A good sized summer barbel

And that was it for the rest of the evening but I left the river a very happy angler, walking back across the field amongst a huge hatch of mayflies, and the sound of ravenous trout taking advantage of this bounty. A perfect end to a fantastic evenings fishing.

Thanks for reading this update. You might like to head over to my Facebook page. Once there if you ‘like’ the page, you will get all the blog, twitter and Facebook updates in one place! You can click the link at the end or hit like to the top right of the home page. Don’t forget to share this with anyone you know might appreciate it using the social media buttons below.

Click here to go to the NorthwestFisherman Facebook page

Until next time,

NorthwestFisherman

Advertisements

Soaked and spoilt (Entry 150)

Halfway to the venue I made a u-turn. The reason; I knew deep down it would be out of sorts. Not an hour since making up my mind, I made it up again, and headed to pay another visit to the crucian water. It had been very warm for the week preceding my trip and reports had indicated that the margins of rivers and stillwaters were taking on the same characteristics as bathwater. Lovely and warm. For us humans at least. I had a hunch the fish would be finding it as uncomfortable as this mugginess was for me. But if there was one fish that would give me a chance of a bite during these conditions, I figured it had to be the crucian, the most tolerant of all our fish. Why didn’t I work that out at home? Now there’s a thought.

Bait, at least

I had been heading out to fish for bream and tench so bait choice had already been made. Hemp and sweetcorn. I would have preferred a few more hookbait choices but sitting waiting for a crucian with two baits to choose from trumped watching lethargic bream and tench basking on the surface, whilst my sweetcorn lay nailed to the bottom in ten feet of water. I arrived twenty minutes later. Greeted by threatening clouds gathering on the horizon. In true fishing spirit, I now realised that my umbrella was still in the shed, so wearing just a t-shirt, hoody and (thankfully) some trousers, I began to tentatively set up, whilst the heavy grey clouds rolled over. Rain began to fall, erupting ferociously amongst flashes of brilliant white, the wind rattled through the trees and the thunder boomed.

Thirty Minutes later, and now soaked to the bone, I made my first cast. The sun had returned and for the first time in weeks, I was very grateful for how warm it was, drying me out in next to no time, vapour rising as the water left both my clothes and the surrounding vegetation. The fishing began slowly. A few delicate indications my only reward for the first hour. Across the lake not many fish were moving. Those that did were small, very small, and I certainly didn’t want a shoal of them taking up residence in the area I was fishing.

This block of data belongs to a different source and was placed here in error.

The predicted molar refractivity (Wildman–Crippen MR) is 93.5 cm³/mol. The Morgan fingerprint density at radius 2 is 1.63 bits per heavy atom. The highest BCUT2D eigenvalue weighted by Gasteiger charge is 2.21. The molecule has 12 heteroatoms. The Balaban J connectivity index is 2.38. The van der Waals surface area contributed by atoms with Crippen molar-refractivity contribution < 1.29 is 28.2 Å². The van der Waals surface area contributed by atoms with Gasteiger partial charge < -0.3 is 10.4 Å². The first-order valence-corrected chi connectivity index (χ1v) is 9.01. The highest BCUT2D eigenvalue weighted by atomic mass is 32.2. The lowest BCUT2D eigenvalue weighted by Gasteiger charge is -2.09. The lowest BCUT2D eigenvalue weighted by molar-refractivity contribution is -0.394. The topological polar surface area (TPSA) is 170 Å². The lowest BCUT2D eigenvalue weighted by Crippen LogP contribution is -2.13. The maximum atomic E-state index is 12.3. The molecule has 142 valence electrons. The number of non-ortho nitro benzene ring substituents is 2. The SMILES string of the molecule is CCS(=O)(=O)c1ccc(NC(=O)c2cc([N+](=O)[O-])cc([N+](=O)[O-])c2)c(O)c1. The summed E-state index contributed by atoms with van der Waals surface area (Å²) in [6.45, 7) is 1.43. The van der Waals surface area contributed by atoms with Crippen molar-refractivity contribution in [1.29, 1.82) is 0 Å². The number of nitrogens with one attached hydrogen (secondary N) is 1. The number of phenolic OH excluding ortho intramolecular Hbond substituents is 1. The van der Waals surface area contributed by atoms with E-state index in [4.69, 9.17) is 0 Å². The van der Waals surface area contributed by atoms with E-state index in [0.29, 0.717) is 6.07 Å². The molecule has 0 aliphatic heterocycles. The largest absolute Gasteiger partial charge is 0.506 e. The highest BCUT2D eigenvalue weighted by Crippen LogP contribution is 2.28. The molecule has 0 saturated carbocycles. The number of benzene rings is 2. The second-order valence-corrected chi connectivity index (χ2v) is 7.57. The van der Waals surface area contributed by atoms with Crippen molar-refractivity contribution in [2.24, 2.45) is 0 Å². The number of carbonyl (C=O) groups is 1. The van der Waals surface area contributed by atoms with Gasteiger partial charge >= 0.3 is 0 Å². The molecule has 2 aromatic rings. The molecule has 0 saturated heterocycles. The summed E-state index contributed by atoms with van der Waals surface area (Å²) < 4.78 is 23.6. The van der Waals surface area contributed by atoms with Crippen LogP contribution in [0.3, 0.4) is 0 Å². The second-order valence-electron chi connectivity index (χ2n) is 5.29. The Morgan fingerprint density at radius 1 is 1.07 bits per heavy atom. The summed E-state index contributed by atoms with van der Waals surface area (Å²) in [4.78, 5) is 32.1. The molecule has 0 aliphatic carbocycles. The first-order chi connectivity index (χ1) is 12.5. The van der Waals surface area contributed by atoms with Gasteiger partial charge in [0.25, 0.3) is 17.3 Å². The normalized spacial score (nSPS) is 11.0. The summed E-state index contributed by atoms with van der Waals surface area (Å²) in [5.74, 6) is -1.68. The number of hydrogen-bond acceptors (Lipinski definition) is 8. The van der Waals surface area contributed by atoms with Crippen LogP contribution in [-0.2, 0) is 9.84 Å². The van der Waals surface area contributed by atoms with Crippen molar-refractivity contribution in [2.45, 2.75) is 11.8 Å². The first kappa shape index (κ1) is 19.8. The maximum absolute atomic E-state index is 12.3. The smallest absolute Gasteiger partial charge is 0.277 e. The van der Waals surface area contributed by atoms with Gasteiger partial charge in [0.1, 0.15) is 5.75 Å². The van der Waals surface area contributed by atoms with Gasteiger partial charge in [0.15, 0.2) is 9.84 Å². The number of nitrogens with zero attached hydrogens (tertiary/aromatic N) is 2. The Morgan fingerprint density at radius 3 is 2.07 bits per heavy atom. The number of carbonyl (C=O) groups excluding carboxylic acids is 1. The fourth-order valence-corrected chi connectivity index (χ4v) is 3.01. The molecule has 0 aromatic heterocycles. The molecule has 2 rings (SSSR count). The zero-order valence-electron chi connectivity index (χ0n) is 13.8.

A very welcome crucian

Persistence paid off as eventually my float lifted, from nowhere just like the storm that had blown in at the start, all hell broke lose.The fish charged around defiantly but was soon played out, admired and respected. Then back to watching a lifeless float. But, a fish had been caught, a beautiful two pound crucian carp. I had to put myself right. This session was proving a lot trickier than previous ones. Time to judge things in the now ratter than comparing them to past events. Especially when you have been well and truly spoilt as I have. I wouldn’t have come anywhere near to catching a specimen fish on my original choice of venue.

A beautiful brace of big two pound crucians

Not a great amount happened during the next few hours, but with my new found philosophy, I was enjoying every minute. I watched a kingfisher taking advantage of the plentiful small fish on offer. A much better angler than I, every dive was rewarded with a catch, not that I was jealous. Well, maybe a little. The light began to drop and with it the temperature. I gave myself another half hour before heading home and in that time caught a further two crucian carp. Both good two pound fish taken in successive casts before I connected with a fish that would not stop. A ‘steam train’ that eventually took my hooklength and left me shaking my head. I have had a few fish that have roared off now and have never seen one of the them. Carp or big tench probably, and if pushed, I would say tench. Angers intuition. Or wishful thinking.